The proposals come as European leaders meet today in Brussels for emergency meetings in an attempt to break the deadlock surrounding the Greek debt crisis.
Mr Tsipras, the Greek Prime Minister, yesterday set out proposals to try and prevent the country’s default on €1.6bn which it owes to the IMF.
Unless it repays the loan by the end of June, Greece could leave the single currency and even the EU.
Over the past five months, talks between Greece and the European Commission, the IMF and the European Central Bank have stalled, with the creditors unwilling to release €7.2bn of bailout funds unless Greece agrees to economic reforms.
Martin Selmayr, head of cabinet to the president of the European Commission, Jean-Claude Juncker, wrote on Twitter last night that the news Greek proposal that had been received indicated a “good basis for progress at tomorrow’s EuroSummit”.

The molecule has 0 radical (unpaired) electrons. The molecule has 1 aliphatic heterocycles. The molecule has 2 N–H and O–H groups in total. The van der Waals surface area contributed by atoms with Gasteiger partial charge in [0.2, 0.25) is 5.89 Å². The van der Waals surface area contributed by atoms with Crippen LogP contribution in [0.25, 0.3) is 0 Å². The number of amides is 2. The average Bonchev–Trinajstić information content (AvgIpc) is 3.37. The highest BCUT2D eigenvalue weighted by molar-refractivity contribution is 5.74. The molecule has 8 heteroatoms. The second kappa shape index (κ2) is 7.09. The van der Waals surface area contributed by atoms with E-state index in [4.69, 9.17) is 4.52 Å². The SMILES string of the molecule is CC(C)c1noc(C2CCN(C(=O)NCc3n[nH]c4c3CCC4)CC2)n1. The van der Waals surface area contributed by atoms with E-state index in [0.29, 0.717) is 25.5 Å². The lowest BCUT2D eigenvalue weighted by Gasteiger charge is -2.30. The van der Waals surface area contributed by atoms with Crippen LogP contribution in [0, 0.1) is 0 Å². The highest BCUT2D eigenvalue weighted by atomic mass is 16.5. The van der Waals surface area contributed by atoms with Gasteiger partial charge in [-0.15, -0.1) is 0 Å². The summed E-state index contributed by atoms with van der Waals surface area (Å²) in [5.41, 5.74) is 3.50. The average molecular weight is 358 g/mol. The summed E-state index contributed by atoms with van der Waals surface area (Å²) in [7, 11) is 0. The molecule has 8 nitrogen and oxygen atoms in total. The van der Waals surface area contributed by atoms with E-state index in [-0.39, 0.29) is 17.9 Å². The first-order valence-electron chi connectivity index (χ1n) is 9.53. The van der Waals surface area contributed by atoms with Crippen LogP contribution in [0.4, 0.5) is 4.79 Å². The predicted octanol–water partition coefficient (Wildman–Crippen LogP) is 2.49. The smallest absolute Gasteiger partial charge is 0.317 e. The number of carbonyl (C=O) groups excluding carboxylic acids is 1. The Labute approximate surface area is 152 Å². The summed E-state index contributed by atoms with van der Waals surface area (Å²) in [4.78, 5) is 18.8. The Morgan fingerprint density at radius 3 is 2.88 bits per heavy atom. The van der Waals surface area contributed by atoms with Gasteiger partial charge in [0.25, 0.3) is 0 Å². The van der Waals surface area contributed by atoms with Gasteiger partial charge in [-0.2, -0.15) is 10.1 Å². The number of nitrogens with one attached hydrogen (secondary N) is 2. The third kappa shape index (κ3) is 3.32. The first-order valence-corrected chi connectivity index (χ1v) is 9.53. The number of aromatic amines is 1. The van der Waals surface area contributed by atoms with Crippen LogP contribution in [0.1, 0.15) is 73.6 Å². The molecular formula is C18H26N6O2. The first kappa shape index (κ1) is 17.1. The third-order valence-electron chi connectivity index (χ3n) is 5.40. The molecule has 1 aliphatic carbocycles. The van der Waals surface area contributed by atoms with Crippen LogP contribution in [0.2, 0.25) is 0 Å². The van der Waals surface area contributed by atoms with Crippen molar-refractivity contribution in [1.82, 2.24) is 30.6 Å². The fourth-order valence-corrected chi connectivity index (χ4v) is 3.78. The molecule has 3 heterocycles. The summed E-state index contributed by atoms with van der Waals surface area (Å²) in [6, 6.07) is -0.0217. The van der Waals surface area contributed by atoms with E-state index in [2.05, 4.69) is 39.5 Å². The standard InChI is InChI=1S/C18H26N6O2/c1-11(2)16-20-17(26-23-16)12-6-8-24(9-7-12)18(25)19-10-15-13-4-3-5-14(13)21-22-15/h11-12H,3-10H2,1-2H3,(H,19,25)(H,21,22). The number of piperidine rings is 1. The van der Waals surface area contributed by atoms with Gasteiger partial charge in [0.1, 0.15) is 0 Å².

Mr Selmayr went on to write that it was “a forceps delivery,” suggesting that Mr Tsipras’ proposals would provide assistance to leaders negotiating a deal in a reference to assisted childbirth.
Mr Tsipras will meet each of the heads of Greece’s creditors this morning ahead of further meetings with the other 18 eurozone leaders. Yesterday’s proposals have been seen as a potential signal that Greece is prepared to make concessions.
Described by Mr Tspiras as “mutually beneficial,” the Greek proposals were adopted at an emergency Greek cabinet meeting, although are yet to be revealed.
Join our commenting forum
Join thought-provoking conversations, follow other Independent readers and see their replies